Before she entered the realm of myth, Ariadne seems to have been one of the manifestations of the moon, and was part of the star-worshipping pantheon of the prehistoric Aegean. In this sense we are dealing with an early form of Artemis which, like the corresponding figure of Lemnia Hypsipyle, is associated with the mythological tradition of the matriarchal society that gave rise to the creation of the land of the Amazons.
Her name means immaculate, pure; in Crete, indeed, she was called Ariagne, or Aridela, which is possibly an epithet of the goddess of vegetation. In keeping with her origins, myth made her the daughter of Minos and Pasiphae, and sister of Phaedra.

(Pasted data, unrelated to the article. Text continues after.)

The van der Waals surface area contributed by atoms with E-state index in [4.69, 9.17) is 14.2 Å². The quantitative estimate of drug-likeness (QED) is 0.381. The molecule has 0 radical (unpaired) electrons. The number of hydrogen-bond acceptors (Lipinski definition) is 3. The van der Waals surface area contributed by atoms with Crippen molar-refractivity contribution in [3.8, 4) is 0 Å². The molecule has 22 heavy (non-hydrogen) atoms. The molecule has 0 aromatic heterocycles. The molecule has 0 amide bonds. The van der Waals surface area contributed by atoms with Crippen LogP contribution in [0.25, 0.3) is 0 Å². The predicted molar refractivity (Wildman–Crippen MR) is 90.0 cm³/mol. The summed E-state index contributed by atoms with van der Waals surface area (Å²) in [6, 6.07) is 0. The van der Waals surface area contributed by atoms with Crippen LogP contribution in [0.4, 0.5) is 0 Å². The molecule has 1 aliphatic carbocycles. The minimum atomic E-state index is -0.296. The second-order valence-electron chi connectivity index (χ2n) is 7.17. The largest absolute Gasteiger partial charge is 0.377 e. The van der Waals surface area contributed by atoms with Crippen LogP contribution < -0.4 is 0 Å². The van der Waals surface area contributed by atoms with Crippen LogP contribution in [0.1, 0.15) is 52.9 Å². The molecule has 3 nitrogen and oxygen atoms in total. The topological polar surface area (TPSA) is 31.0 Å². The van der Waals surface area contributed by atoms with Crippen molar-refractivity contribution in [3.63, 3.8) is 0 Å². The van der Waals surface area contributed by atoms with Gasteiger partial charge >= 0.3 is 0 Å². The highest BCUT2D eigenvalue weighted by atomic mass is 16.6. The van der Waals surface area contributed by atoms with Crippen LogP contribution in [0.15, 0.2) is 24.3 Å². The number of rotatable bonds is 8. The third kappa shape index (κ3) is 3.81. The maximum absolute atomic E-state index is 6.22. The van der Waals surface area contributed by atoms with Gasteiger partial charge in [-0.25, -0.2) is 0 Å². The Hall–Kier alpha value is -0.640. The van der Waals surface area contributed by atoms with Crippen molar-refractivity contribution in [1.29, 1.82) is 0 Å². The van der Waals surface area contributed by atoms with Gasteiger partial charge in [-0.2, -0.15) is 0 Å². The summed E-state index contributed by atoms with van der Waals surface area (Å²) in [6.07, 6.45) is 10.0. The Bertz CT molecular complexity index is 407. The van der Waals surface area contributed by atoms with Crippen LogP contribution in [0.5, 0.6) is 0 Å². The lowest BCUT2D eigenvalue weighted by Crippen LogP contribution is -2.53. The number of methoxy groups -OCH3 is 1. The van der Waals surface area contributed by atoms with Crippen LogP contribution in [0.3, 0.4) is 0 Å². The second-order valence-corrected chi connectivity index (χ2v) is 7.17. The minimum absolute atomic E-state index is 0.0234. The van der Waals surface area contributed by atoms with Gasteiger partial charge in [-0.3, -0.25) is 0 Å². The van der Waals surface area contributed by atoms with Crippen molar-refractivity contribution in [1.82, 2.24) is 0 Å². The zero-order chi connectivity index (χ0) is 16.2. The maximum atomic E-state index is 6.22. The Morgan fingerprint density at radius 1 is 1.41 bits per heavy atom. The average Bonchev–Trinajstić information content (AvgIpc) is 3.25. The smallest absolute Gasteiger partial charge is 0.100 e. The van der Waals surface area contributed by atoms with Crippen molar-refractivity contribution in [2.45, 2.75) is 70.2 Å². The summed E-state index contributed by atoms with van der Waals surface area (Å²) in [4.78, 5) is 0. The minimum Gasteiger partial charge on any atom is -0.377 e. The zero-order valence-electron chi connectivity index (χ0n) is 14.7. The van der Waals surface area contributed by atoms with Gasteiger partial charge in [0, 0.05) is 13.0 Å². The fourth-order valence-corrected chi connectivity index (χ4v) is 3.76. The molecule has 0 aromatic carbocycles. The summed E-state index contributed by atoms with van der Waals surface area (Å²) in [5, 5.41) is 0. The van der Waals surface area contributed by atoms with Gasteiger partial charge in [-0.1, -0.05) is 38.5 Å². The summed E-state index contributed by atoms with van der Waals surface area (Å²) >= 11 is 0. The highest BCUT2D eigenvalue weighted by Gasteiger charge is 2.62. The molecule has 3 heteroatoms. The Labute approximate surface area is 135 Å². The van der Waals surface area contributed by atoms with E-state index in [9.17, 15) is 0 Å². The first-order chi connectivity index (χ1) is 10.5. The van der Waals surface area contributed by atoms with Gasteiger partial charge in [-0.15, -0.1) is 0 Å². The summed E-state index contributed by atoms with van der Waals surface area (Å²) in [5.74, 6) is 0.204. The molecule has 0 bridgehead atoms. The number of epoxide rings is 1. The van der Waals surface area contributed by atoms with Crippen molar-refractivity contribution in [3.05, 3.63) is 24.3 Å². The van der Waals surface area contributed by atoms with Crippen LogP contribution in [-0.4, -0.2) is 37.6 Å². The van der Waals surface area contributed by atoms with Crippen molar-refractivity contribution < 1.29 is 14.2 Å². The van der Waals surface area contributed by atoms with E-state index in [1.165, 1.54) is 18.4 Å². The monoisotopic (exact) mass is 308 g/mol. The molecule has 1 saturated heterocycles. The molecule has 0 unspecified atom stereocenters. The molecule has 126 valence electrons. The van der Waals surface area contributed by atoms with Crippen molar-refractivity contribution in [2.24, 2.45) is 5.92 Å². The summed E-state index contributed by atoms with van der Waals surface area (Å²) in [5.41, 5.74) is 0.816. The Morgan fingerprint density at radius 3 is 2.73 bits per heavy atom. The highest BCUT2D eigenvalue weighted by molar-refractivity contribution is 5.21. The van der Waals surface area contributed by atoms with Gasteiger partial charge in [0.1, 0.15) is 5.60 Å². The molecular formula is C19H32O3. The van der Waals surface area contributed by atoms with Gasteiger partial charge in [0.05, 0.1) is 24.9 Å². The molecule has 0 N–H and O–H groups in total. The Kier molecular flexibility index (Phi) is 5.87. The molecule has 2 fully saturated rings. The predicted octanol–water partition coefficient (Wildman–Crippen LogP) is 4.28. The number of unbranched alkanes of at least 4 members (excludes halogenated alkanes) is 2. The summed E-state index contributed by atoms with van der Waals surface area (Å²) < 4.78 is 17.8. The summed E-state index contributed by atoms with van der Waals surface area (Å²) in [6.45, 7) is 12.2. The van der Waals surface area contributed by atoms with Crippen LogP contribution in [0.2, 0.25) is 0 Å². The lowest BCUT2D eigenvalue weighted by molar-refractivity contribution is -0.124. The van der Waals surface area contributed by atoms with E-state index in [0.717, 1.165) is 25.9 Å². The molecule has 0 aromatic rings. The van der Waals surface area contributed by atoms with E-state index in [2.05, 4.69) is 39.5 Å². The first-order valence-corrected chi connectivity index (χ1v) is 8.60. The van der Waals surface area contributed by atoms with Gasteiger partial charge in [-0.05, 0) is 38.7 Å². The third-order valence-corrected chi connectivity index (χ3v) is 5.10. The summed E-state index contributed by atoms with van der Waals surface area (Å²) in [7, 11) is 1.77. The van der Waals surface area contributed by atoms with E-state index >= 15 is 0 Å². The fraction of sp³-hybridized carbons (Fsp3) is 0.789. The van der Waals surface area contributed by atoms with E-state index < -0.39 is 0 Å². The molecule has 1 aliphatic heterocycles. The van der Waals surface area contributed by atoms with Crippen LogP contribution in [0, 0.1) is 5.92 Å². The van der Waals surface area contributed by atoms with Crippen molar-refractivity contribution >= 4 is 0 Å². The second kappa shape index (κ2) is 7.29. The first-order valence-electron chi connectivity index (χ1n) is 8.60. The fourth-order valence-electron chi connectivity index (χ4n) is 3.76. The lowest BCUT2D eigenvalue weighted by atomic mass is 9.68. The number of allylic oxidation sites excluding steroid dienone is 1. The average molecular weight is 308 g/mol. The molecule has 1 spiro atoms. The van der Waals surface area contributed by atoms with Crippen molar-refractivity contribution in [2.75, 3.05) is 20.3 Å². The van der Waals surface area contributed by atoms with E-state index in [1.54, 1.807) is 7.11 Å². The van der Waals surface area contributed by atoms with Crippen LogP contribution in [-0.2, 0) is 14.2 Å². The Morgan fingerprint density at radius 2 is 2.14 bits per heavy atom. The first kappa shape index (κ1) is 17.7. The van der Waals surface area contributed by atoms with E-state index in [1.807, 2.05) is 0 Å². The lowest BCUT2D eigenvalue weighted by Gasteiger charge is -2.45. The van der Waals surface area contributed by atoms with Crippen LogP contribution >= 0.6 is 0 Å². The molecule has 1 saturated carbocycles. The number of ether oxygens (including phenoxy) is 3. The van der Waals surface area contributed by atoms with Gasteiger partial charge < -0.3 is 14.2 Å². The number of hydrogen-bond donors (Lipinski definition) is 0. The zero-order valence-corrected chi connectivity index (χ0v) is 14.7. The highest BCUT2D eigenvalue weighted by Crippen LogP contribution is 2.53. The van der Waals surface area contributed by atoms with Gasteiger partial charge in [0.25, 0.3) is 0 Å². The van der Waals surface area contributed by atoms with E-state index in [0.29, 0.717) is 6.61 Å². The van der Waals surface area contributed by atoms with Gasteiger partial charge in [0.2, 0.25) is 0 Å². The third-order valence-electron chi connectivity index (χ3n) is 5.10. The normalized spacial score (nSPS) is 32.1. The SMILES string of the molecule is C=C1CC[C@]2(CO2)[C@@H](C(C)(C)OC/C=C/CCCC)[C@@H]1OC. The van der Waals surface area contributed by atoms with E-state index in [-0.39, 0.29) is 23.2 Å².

the daughter of Minos of baneful mind,
whom once Theseus was fain
to bear from Crete to the hill of sacred Athens.'
Homer, Odyssey XI, 321-324 (Loeb edition)
Poets from Ovid to the present day have loved Ariadne, who paid for love with betrayal, later to shine brilliantly as compensation for her abandonment.
in the deep darkness
until the pain itself
like a naked sword
will open the road
for your mind to follow
and in a flash you will cleave
the black heavens.'
Angelos Sikelianos, Dionysos's words to Ariadne
From Medea to Sappho - Radical Women in Ancient Greece
Athens, National Archaeological Museum - 20 March - 30 June 1995